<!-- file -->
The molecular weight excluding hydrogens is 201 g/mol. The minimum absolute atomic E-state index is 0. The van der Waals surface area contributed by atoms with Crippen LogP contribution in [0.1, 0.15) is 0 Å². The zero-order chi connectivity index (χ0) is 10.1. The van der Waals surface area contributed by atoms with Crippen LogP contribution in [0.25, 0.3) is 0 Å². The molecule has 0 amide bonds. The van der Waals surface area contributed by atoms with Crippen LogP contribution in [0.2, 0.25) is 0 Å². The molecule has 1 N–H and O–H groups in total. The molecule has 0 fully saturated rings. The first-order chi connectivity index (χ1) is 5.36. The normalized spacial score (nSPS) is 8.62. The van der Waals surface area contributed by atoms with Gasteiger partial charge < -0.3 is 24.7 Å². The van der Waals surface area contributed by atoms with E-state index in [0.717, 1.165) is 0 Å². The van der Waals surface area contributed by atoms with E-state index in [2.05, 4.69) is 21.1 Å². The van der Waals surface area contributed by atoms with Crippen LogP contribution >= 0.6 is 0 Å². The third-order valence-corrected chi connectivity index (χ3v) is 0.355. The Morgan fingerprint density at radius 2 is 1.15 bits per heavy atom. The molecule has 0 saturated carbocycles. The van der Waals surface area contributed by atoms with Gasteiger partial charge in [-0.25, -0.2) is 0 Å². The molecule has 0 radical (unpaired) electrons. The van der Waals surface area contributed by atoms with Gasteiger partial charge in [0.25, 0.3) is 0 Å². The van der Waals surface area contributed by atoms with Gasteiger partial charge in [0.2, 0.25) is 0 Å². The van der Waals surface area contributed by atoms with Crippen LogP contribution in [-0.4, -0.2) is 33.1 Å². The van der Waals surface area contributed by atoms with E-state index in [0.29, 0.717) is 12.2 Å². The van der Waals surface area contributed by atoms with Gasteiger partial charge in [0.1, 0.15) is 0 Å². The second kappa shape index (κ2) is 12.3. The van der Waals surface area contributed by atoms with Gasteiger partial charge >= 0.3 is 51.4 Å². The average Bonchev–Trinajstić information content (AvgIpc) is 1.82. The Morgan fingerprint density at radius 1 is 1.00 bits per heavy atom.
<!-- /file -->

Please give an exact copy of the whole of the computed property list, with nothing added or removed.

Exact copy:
The molecular weight excluding hydrogens is 201 g/mol. The minimum absolute atomic E-state index is 0. The van der Waals surface area contributed by atoms with Crippen LogP contribution in [0.1, 0.15) is 0 Å². The zero-order chi connectivity index (χ0) is 10.1. The van der Waals surface area contributed by atoms with Crippen LogP contribution in [0.25, 0.3) is 0 Å². The molecule has 0 amide bonds. The van der Waals surface area contributed by atoms with Crippen LogP contribution in [0.2, 0.25) is 0 Å². The molecule has 1 N–H and O–H groups in total. The molecule has 0 fully saturated rings. The first-order chi connectivity index (χ1) is 5.36. The normalized spacial score (nSPS) is 8.62. The van der Waals surface area contributed by atoms with Gasteiger partial charge < -0.3 is 24.7 Å². The van der Waals surface area contributed by atoms with E-state index in [0.717, 1.165) is 0 Å². The van der Waals surface area contributed by atoms with E-state index in [2.05, 4.69) is 21.1 Å². The van der Waals surface area contributed by atoms with Crippen LogP contribution >= 0.6 is 0 Å². The third-order valence-corrected chi connectivity index (χ3v) is 0.355. The Morgan fingerprint density at radius 2 is 1.15 bits per heavy atom. The molecule has 0 saturated carbocycles. The van der Waals surface area contributed by atoms with Gasteiger partial charge in [-0.25, -0.2) is 0 Å². The molecule has 0 radical (unpaired) electrons. The van der Waals surface area contributed by atoms with Gasteiger partial charge in [0.25, 0.3) is 0 Å². The van der Waals surface area contributed by atoms with Gasteiger partial charge in [0.2, 0.25) is 0 Å². The van der Waals surface area contributed by atoms with Crippen LogP contribution in [-0.4, -0.2) is 33.1 Å². The van der Waals surface area contributed by atoms with E-state index in [0.29, 0.717) is 12.2 Å². The van der Waals surface area contributed by atoms with Gasteiger partial charge in [0.1, 0.15) is 0 Å². The second kappa shape index (κ2) is 12.3. The van der Waals surface area contributed by atoms with Gasteiger partial charge >= 0.3 is 51.4 Å². The average Bonchev–Trinajstić information content (AvgIpc) is 1.82. The Morgan fingerprint density at radius 1 is 1.00 bits per heavy atom.